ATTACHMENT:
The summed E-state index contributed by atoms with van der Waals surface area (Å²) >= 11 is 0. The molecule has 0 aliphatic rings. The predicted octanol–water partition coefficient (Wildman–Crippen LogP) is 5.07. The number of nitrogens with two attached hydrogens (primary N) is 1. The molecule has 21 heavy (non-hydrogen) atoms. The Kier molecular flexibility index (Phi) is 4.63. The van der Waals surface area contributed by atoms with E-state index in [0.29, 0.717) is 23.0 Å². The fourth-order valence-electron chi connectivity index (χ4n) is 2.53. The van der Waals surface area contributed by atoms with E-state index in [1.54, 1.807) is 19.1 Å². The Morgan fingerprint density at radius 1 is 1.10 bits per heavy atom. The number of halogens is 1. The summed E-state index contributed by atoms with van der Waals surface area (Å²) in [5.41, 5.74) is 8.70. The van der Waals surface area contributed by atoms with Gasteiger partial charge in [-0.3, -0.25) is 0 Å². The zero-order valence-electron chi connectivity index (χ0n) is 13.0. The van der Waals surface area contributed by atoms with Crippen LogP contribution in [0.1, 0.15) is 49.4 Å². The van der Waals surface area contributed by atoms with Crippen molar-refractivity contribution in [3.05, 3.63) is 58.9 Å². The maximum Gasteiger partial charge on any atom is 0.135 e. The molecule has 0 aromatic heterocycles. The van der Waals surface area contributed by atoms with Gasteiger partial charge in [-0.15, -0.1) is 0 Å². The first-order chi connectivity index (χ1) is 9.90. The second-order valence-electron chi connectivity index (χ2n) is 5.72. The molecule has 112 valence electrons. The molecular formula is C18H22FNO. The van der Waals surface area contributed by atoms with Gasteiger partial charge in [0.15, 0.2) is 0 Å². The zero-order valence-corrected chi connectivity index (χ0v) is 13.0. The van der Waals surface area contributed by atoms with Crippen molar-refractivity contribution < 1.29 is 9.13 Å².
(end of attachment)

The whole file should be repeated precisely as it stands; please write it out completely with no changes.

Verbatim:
The summed E-state index contributed by atoms with van der Waals surface area (Å²) >= 11 is 0. The molecule has 0 aliphatic rings. The predicted octanol–water partition coefficient (Wildman–Crippen LogP) is 5.07. The number of nitrogens with two attached hydrogens (primary N) is 1. The molecule has 21 heavy (non-hydrogen) atoms. The Kier molecular flexibility index (Phi) is 4.63. The van der Waals surface area contributed by atoms with E-state index in [0.29, 0.717) is 23.0 Å². The fourth-order valence-electron chi connectivity index (χ4n) is 2.53. The van der Waals surface area contributed by atoms with E-state index in [1.54, 1.807) is 19.1 Å². The Morgan fingerprint density at radius 1 is 1.10 bits per heavy atom. The number of halogens is 1. The summed E-state index contributed by atoms with van der Waals surface area (Å²) in [5.41, 5.74) is 8.70. The van der Waals surface area contributed by atoms with Gasteiger partial charge in [-0.3, -0.25) is 0 Å². The zero-order valence-electron chi connectivity index (χ0n) is 13.0. The van der Waals surface area contributed by atoms with Crippen LogP contribution in [0.1, 0.15) is 49.4 Å². The van der Waals surface area contributed by atoms with Crippen molar-refractivity contribution in [3.05, 3.63) is 58.9 Å². The maximum Gasteiger partial charge on any atom is 0.135 e. The molecule has 0 aromatic heterocycles. The van der Waals surface area contributed by atoms with Gasteiger partial charge in [-0.15, -0.1) is 0 Å². The first-order chi connectivity index (χ1) is 9.90. The second-order valence-electron chi connectivity index (χ2n) is 5.72. The molecule has 112 valence electrons. The molecular formula is C18H22FNO. The van der Waals surface area contributed by atoms with Gasteiger partial charge in [0.15, 0.2) is 0 Å². The zero-order valence-corrected chi connectivity index (χ0v) is 13.0. The van der Waals surface area contributed by atoms with Crippen molar-refractivity contribution < 1.29 is 9.13 Å².